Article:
In Recent Years, the 10-hour-plus day has become the norm for many U.S. workers. And while European workers also put in long hours, there's a big difference in how European companies reward employees for taking all that time away from their families. Enter the U.K. tradition of family fun days — company-sponsored events that bring together the entire family for a day of relaxation, feasting, and fun.

“The reason family fun days are so common in English culture is that most [U.K.-based] companies feel that they take the best part of the employee's life while he or she is working for that company,” says James Coakes, managing director of U.K.-based Progressive Resources Ltd., a teambuilding company that focuses on corporate events. “These events let families meet the company and hopefully leave with a good opinion of the organization that demands Mommy's or Daddy's time.”

For companies in the United States that want to put on their own family fun day, Coakes advises keeping the vibe comfortable. “Don't be too focused on making everyone do the same thing,” he cautions. “Just set up various activities and let people come along and enjoy them.”

Following are a few tips for family events this summer:

  • SAFETY FIRST: Family fun days typically involve a barbecue or other meal where adults may be drinking alcohol. Have a cutoff point where the activities stop and eating/drinking begins so that attendees are not consuming alcohol and participating in activities at the same time.

  • TRY A THEMED EVENT: Try a Las Vegas theme with mock gambling activities, or a medieval theme with period costumes. “We put on a family fun day for a corporate client that had a circus workshop theme,” says James Feary, new business development director for U.K.-based Main Events, an event-management company specializing in corporate family fun days. “There was a big tent set up, and people could try stilt-walking, juggling, and tightrope walking. We also had an area where people could dress up as clowns and put on a show for the families.”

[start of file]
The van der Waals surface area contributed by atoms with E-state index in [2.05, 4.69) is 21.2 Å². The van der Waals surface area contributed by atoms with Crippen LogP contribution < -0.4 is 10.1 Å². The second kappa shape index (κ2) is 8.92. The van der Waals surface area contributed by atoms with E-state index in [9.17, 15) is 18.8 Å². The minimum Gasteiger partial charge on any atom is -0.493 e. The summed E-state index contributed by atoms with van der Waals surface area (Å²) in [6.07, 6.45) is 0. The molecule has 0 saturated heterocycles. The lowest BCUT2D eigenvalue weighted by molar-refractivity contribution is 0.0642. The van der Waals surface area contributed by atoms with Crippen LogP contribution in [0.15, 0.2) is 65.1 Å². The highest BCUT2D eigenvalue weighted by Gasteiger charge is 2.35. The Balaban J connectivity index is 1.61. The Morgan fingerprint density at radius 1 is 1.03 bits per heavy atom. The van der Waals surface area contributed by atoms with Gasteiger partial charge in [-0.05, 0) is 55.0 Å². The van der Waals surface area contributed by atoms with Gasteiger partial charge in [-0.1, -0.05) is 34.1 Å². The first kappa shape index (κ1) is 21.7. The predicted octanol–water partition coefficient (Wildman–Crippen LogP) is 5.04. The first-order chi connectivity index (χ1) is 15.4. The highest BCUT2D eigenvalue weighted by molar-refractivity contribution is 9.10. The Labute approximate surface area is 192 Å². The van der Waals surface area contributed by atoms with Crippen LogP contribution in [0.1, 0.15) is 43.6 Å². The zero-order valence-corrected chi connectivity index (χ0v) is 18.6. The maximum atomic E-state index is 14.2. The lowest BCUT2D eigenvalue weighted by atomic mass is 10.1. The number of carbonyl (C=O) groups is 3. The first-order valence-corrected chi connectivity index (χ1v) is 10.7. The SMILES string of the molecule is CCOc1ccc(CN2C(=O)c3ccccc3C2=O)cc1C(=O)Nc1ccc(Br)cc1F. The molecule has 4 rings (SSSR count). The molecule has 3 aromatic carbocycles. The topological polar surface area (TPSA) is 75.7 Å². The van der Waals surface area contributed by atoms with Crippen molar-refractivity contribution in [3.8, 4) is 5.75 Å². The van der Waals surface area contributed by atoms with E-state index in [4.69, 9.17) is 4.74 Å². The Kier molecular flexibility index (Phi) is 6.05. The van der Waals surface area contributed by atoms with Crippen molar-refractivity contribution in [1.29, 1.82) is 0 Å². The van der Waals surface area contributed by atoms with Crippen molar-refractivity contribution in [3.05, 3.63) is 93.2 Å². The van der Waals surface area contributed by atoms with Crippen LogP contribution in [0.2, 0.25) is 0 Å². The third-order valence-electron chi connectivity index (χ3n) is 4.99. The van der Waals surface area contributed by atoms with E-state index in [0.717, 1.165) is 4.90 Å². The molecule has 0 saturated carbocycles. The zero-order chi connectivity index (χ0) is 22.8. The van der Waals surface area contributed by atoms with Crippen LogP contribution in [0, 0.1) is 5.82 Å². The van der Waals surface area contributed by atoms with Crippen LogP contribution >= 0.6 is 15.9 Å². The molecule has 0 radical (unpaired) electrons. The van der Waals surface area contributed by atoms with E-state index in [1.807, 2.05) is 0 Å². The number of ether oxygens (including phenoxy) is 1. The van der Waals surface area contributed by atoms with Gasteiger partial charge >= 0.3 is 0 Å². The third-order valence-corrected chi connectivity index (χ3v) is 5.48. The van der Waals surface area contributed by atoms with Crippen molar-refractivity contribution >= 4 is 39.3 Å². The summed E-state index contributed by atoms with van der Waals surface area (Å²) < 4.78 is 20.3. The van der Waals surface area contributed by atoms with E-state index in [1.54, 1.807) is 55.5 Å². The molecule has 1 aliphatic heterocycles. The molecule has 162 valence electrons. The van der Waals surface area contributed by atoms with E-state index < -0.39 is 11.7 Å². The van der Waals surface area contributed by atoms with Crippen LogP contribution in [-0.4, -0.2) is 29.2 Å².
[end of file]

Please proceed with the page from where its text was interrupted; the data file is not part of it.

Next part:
• NO TALKING HEADS: While it may be tempting to have the CEO of the company stand up and give a speech at the event, Coakes says this can take away from the relaxed atmosphere and make the event more about business rather than appreciation.

  • INVOLVE ALL THE KIDS: Make sure there are plenty of activities geared toward kids of all ages, as well as activities that entire families can participate in.

  • TRY A THEME PARK: Often companies can negotiate corporate rates to take over a section of a theme park. At the end of the day, families can all gather to have a barbecue in an area specifically set up for the company.

  • KEEP IT LIGHT: The general rule is to put on an event that is very relaxed, where people can pick and choose what activities they would like to take part in. “It's as much about people having time to relax away from the office as it is about doing the activities together,” says Coakes.

Think people will scoff at the idea of taking time away from the office to relax? Think again. Showing appreciation for both employees and their families can lead to significant staying power among staff, says Main Events' James Feary.

“At the end of the day, people are sticking with a company because of the social aspects of the job as well as the specific work they do. They want to work for a company that looks after its employees as well as the employees' families. This is an inexpensive way to give something back to the staff and earn mutual appreciation.”

More on Motivation